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ERIC Number: ED415807
Record Type: Non-Journal
Publication Date: 1997-Nov
Pages: 29
Abstractor: N/A
Reference Count: N/A
Redefining the Virtuous Cycle: Replacing the Criterion of Race with Socioeconomic Status in the Admissions Process in Highly Selective Institutions. ASHE Annual Meeting Paper.
Basten, Jay; Cole, John; Maestas, Ricardo; Mason, Katherine
This study examined characteristics of the student bodies of highly selective and less-selective colleges and universities specifically those related to race and socioeconomic status (SES) and the possible effects of replacing race and ethnicity with SES as a method for ensuring student diversity. The study used data from the Cooperative Institutional Research Program (CIRP), specifically data from freshmen (n=4,408) entering college in 1986. Independent variables included socioeconomic factors (income, parents' educational levels and occupations), race, and background factors (Scholastic Aptitude Test (SAT) scores, high school grades, gender, and high school rank). Institutional selectivity was the dependent variable. Analysis confirmed the hypothesis that academically and socioeconomically advantaged students are more likely to attend highly selective institutions than other students, and six of the nine independent variables were found to be significant predictors of attendance at a selective institution. Although SAT scores and high school grades were the strongest predictors of institutional selectivity, family income, parents' education, and gender also contributed significantly. Also, twice as many white and Asian students attend highly selective institutions as compared to other racial groups. Results suggest that replacing race with socioeconomic status in affirmative action policies for college admissions would assist in diversifying student bodies. (Contains 30 references.) (DB)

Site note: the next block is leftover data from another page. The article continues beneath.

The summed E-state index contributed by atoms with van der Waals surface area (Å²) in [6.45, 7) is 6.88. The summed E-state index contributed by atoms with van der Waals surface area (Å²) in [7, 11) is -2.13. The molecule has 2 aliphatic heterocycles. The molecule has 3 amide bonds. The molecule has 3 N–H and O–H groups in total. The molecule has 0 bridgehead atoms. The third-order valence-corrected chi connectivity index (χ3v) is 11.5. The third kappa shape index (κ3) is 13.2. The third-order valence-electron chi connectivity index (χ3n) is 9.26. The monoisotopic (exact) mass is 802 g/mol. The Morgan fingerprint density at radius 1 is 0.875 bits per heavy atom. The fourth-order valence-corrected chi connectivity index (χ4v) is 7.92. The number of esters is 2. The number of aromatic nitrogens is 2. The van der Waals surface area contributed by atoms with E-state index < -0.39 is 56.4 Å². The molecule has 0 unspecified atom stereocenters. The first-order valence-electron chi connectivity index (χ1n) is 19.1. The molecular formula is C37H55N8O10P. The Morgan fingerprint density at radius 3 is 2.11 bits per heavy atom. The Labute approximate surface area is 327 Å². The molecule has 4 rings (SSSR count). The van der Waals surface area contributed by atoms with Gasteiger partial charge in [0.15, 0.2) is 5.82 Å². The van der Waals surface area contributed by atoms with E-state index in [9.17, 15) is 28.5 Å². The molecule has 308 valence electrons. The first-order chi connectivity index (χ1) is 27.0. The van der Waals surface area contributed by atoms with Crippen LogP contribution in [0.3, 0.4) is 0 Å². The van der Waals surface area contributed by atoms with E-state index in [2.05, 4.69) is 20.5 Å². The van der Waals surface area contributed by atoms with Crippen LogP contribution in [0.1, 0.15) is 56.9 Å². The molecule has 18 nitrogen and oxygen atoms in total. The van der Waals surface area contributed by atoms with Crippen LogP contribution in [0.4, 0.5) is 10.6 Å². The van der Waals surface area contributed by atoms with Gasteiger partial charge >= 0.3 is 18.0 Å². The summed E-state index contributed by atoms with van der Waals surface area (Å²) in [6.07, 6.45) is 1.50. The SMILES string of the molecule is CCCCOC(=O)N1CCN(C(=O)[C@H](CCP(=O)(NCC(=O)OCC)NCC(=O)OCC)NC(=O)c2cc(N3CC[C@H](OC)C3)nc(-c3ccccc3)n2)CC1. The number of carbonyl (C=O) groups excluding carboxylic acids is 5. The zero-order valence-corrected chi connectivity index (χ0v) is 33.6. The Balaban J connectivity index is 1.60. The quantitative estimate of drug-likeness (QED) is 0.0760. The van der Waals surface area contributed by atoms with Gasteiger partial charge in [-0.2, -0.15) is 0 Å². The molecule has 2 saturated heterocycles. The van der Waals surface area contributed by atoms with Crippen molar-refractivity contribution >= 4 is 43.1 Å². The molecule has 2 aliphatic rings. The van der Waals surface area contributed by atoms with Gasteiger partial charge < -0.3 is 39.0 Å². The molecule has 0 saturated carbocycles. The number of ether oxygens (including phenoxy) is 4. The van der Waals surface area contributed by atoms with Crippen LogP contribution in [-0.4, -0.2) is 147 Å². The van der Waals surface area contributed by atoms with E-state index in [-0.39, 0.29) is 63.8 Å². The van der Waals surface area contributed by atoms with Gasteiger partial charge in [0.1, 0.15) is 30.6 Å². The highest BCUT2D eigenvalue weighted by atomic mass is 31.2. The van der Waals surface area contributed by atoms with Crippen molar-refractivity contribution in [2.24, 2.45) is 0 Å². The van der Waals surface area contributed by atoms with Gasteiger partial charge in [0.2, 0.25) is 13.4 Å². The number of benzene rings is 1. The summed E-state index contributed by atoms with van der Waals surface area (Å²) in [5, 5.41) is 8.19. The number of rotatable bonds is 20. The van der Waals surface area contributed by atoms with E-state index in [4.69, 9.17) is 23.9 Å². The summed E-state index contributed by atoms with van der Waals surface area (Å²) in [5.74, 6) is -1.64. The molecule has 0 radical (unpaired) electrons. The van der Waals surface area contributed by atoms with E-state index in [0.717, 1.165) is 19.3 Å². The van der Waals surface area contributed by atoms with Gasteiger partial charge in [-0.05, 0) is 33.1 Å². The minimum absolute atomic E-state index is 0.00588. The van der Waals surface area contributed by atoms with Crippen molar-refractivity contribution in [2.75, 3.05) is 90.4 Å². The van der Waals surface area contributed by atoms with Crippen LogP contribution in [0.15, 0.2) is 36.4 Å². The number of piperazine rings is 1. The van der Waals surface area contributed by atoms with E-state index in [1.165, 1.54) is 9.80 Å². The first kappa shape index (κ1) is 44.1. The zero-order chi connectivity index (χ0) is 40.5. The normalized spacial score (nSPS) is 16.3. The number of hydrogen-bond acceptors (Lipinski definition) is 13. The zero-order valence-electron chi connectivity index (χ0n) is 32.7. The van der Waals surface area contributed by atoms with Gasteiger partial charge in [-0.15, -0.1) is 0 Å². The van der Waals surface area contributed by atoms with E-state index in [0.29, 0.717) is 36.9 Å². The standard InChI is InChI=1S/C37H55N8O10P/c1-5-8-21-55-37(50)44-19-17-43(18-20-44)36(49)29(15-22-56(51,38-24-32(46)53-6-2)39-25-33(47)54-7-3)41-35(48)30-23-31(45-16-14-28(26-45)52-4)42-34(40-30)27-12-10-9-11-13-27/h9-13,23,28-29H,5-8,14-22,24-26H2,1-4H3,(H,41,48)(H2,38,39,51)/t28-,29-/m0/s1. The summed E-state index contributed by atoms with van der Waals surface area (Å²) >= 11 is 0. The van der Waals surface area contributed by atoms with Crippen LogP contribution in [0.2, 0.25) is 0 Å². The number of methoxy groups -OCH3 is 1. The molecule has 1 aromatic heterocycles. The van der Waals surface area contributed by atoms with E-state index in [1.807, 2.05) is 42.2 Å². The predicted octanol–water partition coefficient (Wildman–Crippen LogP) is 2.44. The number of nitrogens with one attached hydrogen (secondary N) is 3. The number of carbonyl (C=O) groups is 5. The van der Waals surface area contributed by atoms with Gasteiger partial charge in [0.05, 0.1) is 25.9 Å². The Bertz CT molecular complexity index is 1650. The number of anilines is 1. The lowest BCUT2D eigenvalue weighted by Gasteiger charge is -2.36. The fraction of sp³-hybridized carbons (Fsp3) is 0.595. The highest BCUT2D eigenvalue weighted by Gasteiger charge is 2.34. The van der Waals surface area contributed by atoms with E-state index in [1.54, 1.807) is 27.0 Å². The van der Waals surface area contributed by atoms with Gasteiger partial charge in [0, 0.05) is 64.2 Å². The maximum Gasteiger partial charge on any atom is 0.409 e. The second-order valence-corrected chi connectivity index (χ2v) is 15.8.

Publication Type: Reports - Research; Speeches/Meeting Papers
Education Level: N/A
Audience: N/A
Language: English
Sponsor: N/A
Authoring Institution: N/A